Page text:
Take 2 slices thick, hearty bread (I used Vital Vitals 12 grain) and top with slices of sharp cheddar. Broil until cheese is melted.

Thinly slice 2 slices of turkey pastrami (or use canadian bacon, or real bacon). Fry them in a dry non-stick skillet. Place the slices on top of each slice of bread.

In the same skillet, fry 4 chopped anchovies with a bit of tomato sauce. Pour over toasts. Place toasts in oven to keep warm.

Fry 2 eggs over-easy or sunny-side-up (or you can poach them). Place eggs on top of toasts. Add salt, pepper. Enjoy.

Tuesday, November 06, 2007

The Bone Marrow Feast-Planning Meal

This is the prelude to our Autumn Feast. Check back in a few weeks for more details.

Bone Marrow: Roast (2-in) bones at 450 degrees for 20 min. Serve spread on toasts, sprinkled with salt. We used grey sea salt salt (sel marin), cyprus black sea salt, and australian murray river salt.

Serve with the following salads:

Parsley, chopped shallot, capers; dressed with lemon juice, olive oil, and salt.

Fresh cranberry beans boiled in water, thyme, & parsley; tossed warm with fresh thyme, olive oil & lemon juice.

Celery Remoulade: Thinly julienned celery root (celeriac), julienned apple (peeled & cored), tossed with dijon, mayo, lemon juice, cream, and salt & pepper.

Monday, November 05, 2007

Spicy Turkey Chili

I don't really like chili. This one uses more turkey than beans, and lots of spices.

Saute 1 large diced onion (with 1T kosher salt) until light brown. Stir in 2T dried oregano and 2T ground cumin. Stir in 1.25 lbs ground turkey; brown. Add 2T chile powder, 1-2 bay leaves, a generous sprinkle of cinnamon, and 1/2 can chopped chipotle in adobo. Stir to combine. Add 1 28-oz can whole peeled tomatoes, about 8oz tomato sauce, and 1-2 c chicken stock. Simmer for about 45 minutes until reduced. Drain and rinse well 1 can dark red kidney beans and 1 can cannellini (white kidney) beans, and add to chili. Cook about 10 minutes until flavors combine. Serve with yogurt, cilantro, and grated sharp cheddar.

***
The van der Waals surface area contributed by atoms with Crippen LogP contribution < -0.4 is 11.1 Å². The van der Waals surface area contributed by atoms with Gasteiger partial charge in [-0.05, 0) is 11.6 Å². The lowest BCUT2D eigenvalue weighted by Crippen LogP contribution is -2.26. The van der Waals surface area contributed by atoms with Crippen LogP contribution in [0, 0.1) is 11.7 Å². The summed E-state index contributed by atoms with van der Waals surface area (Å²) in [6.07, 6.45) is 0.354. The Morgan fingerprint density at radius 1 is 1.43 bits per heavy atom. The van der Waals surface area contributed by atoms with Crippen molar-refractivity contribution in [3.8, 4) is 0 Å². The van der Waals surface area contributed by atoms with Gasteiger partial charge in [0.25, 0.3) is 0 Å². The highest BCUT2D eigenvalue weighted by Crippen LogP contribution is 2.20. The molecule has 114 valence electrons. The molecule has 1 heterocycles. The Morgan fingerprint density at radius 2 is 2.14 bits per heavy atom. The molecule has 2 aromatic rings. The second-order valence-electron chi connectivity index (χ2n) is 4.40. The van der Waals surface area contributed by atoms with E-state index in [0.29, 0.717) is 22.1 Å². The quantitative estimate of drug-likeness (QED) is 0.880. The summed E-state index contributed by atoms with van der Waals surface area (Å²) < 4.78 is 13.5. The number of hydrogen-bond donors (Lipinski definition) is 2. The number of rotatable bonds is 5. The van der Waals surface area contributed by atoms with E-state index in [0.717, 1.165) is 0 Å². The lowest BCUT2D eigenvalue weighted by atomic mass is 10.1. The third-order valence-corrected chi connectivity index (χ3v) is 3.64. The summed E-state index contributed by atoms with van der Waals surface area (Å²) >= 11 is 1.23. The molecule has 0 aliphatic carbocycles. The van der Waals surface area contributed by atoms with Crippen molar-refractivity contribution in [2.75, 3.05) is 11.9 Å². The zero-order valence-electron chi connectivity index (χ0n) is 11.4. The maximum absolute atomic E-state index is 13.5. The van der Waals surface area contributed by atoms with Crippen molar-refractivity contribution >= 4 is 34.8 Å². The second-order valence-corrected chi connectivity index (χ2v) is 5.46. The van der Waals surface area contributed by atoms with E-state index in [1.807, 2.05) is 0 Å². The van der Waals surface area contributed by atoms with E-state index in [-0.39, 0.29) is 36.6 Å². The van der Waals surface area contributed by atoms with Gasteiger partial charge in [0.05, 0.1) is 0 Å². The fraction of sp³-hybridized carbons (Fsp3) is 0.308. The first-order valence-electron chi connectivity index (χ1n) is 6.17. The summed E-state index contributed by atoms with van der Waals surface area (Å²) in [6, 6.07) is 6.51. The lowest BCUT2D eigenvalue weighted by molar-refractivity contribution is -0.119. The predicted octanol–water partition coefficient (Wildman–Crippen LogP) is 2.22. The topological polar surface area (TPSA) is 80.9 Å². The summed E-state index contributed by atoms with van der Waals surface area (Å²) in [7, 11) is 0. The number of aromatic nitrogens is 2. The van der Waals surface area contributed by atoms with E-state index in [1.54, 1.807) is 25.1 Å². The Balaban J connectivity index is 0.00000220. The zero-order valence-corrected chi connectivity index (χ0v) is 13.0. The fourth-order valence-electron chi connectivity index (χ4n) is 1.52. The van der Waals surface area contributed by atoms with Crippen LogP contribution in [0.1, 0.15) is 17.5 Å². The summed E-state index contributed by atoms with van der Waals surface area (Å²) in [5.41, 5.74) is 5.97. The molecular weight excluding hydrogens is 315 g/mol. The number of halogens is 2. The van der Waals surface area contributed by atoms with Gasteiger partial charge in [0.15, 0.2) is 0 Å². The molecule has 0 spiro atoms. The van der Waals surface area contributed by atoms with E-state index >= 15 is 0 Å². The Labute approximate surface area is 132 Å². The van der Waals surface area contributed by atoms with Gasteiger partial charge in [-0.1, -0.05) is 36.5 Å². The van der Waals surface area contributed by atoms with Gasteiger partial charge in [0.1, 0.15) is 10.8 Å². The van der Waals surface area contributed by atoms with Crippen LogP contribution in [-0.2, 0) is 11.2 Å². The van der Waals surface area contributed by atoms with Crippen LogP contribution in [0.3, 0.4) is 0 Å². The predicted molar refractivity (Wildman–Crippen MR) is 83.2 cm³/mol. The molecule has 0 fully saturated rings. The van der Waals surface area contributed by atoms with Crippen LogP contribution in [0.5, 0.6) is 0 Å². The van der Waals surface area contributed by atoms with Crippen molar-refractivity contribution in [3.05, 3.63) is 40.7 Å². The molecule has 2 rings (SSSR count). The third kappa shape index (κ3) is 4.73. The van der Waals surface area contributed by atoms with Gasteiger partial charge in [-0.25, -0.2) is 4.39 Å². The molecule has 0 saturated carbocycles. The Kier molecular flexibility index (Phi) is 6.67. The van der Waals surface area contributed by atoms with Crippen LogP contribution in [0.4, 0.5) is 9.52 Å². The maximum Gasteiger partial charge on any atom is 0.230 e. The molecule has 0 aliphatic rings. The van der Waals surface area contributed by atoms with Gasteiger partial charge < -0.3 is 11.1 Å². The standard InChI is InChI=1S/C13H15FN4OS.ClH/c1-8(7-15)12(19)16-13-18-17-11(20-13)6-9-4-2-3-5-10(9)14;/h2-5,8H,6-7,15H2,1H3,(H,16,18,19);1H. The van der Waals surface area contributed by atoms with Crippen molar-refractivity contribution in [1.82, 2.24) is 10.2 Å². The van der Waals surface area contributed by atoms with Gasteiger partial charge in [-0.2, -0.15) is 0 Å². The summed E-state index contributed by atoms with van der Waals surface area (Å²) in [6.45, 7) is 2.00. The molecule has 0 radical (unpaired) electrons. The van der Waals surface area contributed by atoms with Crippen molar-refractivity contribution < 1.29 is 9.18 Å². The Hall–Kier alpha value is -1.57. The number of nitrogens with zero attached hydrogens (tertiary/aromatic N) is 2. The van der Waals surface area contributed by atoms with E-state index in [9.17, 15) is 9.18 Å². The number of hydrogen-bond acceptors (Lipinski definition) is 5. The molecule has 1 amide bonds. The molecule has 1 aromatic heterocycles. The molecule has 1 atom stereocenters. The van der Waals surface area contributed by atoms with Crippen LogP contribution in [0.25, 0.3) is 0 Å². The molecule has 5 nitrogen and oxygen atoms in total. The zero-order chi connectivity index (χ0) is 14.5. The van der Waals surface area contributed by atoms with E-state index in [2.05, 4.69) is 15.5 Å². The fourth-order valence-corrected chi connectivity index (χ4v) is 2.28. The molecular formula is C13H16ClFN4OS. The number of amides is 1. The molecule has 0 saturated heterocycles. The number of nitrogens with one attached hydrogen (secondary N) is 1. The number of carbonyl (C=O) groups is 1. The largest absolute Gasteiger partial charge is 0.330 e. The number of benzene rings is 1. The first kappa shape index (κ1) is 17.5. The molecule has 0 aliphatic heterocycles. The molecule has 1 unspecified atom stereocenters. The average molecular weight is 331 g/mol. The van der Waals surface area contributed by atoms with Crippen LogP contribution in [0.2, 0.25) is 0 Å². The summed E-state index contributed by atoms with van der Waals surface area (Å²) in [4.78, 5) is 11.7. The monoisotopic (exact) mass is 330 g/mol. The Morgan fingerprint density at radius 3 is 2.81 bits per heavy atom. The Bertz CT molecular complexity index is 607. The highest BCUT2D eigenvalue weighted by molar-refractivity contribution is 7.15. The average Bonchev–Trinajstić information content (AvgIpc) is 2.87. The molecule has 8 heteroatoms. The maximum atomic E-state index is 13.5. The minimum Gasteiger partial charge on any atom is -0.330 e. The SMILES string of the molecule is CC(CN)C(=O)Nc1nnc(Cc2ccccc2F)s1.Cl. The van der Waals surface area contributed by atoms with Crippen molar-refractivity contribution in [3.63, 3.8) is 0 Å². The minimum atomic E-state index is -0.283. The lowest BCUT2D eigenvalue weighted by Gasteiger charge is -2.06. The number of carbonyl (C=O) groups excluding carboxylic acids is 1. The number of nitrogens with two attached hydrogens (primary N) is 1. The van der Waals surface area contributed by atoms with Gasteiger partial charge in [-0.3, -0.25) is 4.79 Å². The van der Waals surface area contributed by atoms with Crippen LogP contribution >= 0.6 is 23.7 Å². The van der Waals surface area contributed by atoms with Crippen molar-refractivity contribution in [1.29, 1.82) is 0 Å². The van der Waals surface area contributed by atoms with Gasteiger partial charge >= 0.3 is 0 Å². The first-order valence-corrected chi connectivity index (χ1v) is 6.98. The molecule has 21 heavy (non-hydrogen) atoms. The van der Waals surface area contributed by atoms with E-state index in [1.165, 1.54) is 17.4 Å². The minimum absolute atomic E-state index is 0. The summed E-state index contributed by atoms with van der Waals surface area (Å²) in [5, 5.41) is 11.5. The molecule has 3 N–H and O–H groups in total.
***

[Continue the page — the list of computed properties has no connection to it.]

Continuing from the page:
Sunday, November 04, 2007

Butternut Squash Gratin

I took this to a potluck, and didn't remember to photograph it until it was already in the bag. Note: This is not my recipe. It is Jacques Pepin's. But it is so good, it deserves repetition (with slight tweaking).

Peel a 3.25 lb butternut squash. Slice lengthwise, remove seeds (roast them separately for a tasty treat!) and slice squash into 1/4-1/8" slices. Put slices into saucepan. Cover with cold water and bring to a boil (this will probably take about 10-15 minutes). Boil 2 minutes; drain. Pour squash into gratin dish and cover with 1T kosher salt, freshly ground pepper, and 1 1/2 c heavy cream. Stir gently to combine. Sprinkle 4 T parmesan on top. Bake 30 min at 400 degrees. Brown 4 minutes under broiler before serving. Serve with fried sage as garnish.

Friday, November 02, 2007

Baked Lamb Meatball Hors d'Oeuvres

These would be better fried (or sauteed), but I baked them so I wouldn't be in the kitchen when the guests came.

1 lb ground lamb
1/2 onion, minced (don't use a food processor-- onion becomes bitter if processed)
1/2 bunch cilantro
minced lemon zest from 1 small lemon (or 1/2 large lemon)
1 large egg
1 T cumin
1 T cayenne
kosher salt
freshly ground pepper

Mix it all with wet hands. Add about 1/4 c bread crumbs until mixture is gooey and sticks to itself easily. Form small balls (it should make about 28). Dip in bread crumb-zatar mixture.

Grease baking sheet. Place balls on sheet; brush tops of balls with olive oil. Bake at 400 degrees for about 15 minutes, until balls are no longer pink inside.

Serve with yogurt sauce: yogurt mixed with good olive oil, salt, a 1 clove crushed garlic, and chopped mint.

Thursday, November 01, 2007

Instant Apple Delight

This closely resembles the inside of a pie.

Peel and core apples and slice them thin (no more than 1/8"). Heat plenty of butter (1T/apple); when froth subsides, add apples in batches, adding more as each batch turns translucent. Add a sprinkle of kosher salt to each batch. Stir to combine and keep cooking until apples begin to caramelize. Add cinnamon and brown sugar to taste. Cook until brown and wilted.

Serve immediately with balsamic reduction.